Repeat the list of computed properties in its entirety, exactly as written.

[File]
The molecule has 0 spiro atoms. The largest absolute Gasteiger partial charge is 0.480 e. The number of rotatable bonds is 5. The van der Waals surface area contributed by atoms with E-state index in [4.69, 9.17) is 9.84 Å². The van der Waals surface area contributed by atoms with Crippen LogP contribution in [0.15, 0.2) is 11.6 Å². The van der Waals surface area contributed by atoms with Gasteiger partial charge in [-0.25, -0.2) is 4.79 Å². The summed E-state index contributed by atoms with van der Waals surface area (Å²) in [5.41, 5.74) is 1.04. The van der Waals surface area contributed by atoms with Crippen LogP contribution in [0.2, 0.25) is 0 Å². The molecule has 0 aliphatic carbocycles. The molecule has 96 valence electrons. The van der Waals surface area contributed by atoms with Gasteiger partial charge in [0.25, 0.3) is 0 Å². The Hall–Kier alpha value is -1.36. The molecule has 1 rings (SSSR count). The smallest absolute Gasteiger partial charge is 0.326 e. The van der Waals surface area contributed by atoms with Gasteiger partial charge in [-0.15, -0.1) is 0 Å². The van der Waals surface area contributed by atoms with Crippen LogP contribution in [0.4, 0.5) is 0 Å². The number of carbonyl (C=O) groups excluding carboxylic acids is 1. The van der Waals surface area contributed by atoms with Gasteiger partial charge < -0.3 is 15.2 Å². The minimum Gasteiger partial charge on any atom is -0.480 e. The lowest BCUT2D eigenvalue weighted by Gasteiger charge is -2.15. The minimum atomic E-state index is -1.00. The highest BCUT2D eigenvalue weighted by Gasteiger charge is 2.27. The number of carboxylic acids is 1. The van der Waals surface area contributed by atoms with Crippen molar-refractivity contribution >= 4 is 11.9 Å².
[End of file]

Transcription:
The molecule has 0 spiro atoms. The largest absolute Gasteiger partial charge is 0.480 e. The number of rotatable bonds is 5. The van der Waals surface area contributed by atoms with E-state index in [4.69, 9.17) is 9.84 Å². The van der Waals surface area contributed by atoms with Crippen LogP contribution in [0.15, 0.2) is 11.6 Å². The van der Waals surface area contributed by atoms with Gasteiger partial charge in [-0.25, -0.2) is 4.79 Å². The summed E-state index contributed by atoms with van der Waals surface area (Å²) in [5.41, 5.74) is 1.04. The van der Waals surface area contributed by atoms with Crippen LogP contribution in [0.2, 0.25) is 0 Å². The molecule has 0 aliphatic carbocycles. The molecule has 96 valence electrons. The van der Waals surface area contributed by atoms with Gasteiger partial charge in [0.25, 0.3) is 0 Å². The Hall–Kier alpha value is -1.36. The molecule has 1 rings (SSSR count). The smallest absolute Gasteiger partial charge is 0.326 e. The van der Waals surface area contributed by atoms with Gasteiger partial charge in [-0.15, -0.1) is 0 Å². The van der Waals surface area contributed by atoms with Crippen LogP contribution in [0.4, 0.5) is 0 Å². The number of carbonyl (C=O) groups excluding carboxylic acids is 1. The van der Waals surface area contributed by atoms with Gasteiger partial charge < -0.3 is 15.2 Å². The minimum Gasteiger partial charge on any atom is -0.480 e. The lowest BCUT2D eigenvalue weighted by Gasteiger charge is -2.15. The minimum atomic E-state index is -1.00. The highest BCUT2D eigenvalue weighted by Gasteiger charge is 2.27. The number of carboxylic acids is 1. The van der Waals surface area contributed by atoms with Crippen molar-refractivity contribution >= 4 is 11.9 Å².